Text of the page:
Friday, 13 March 2020

Before opera what? Matthew Locke's 'Cupid and Death' and John Blow's 'Venus and Adonis'

John Blow
John Blow
Matthew Locke & Christopher Gibbons Cupid and Death, John Blow Venus and Adonis; Anna Dennis, Keri Fuge, Benjamin Appl, Early Opera Company, Christian Curnyn; Wigmore Hall
Reviewed by Robert Hugill on 12 March 2020 Star rating: 4.0 (★★★★)
A fascinating pairing of music from one of the last 17th century English masques and the first surviving English opera

Our knowledge of how English opera developed in the 17th century is, to a certain, extent hampered by the lack of survival of musical sources. The Stuart court masque, rather remarkably, continued as a form during the Interregnum and there seems to have been a movement towards operatic drama, leading to the full-blown operatic experiments which took place during the reign of Charles II. The masterpiece of this latter genre is, undoubtedly, Purcell's Dido and Aeneas, but that was preceded in 1683 by John Blow's opera Venus and Adonis (the earliest surviving English opera), and that in turn was preceded by, what?

As a partial answer to this question, Christian Curnyn and the Early Opera Company performed John Blow's Venus and Adonis at the Wigmore Hall on Thursday 12 March 2020, preceded by a selection of music from Matthew Locke and Christopher Gibbons'  masque Cupid and Death, with Anna Dennis (soprano), Keri Fuge (soprano) and Benjamin Appl (baritone).

The masque Cupid and Death, with words by playwright John Shirley and music by Matthew Locke (1621-1677) and Christopher Gibbons (1615-1671), son of Orlando Gibbons, was premiered in 1653, presented by the impresario William Davenant as entertainment for the Portuguese Ambassador. Evidently Davenant managed to get round Oliver Cromwell's ban on plays by emphasising the musical aspects of the performance, and whilst Cupid and Death is still a masque it moves closer towards opera with the fourth and fifth Entries (Acts), which we heard at the Wigmore Hall, almost entirely musical, i.e. pushing the form closer towards opera. And in 1656, Davenant (who had spent time in exile in Paris in the 1640s) presented what is considered to be the first English opera, The Siege of Rhodes with music by five composers including Matthew Locke. Alas, it does not survive.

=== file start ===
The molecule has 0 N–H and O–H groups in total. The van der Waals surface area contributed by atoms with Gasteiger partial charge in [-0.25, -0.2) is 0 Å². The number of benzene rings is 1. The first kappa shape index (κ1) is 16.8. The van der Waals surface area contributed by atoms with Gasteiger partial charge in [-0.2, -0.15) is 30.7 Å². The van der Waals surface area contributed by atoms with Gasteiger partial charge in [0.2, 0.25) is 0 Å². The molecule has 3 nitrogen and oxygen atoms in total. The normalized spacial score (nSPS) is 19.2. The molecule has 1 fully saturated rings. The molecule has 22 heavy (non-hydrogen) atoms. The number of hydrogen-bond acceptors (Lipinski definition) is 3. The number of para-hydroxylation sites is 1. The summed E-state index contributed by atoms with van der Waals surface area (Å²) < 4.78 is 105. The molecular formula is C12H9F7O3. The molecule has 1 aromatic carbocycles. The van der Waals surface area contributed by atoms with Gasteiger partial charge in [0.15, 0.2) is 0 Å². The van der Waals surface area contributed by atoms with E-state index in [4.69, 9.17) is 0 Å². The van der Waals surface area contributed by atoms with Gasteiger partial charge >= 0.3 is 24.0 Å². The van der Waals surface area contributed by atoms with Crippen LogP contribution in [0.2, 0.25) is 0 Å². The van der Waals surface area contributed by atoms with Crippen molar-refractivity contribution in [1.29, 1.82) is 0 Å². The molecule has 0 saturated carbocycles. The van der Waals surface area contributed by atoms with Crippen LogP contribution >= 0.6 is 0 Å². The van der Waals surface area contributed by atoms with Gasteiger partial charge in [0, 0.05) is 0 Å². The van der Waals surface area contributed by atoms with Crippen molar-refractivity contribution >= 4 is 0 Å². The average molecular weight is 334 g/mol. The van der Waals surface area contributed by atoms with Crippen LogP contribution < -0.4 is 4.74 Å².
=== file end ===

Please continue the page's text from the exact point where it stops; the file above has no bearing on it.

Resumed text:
Cupid and Death describes the trick played on Cupid and Death by the chamberlain of the inn where they are staying. Their arrows are swapped, so Cupid's darts kill people and Death's re-invigorates them and makes them fall in love. The Fourth Entry starts with a lament from Mother Nature (Anna Dennis) about the change in the order of things, and then the Fifth Entry is concerned with the appearance of Mercury (Benjamin Appl), summoned by Nature, who puts everything to rights.

It is not the most dramatic of scenarios, but is full of intriguing music, and of course peppered with dance movements. The surviving score dates from 1659, and is Matthew Locke's short score (a precious survival), we are not sure quite what the original 1653 version was like. It was performed by an ensemble of two violins, viola, harpsichord, theorbo, harp and cello with a vocal ensemble as chorus (Miriam Allen, Jeremy Budd, Laurence Kilsby, Brian McAlea), who also provided all the other smaller solo roles.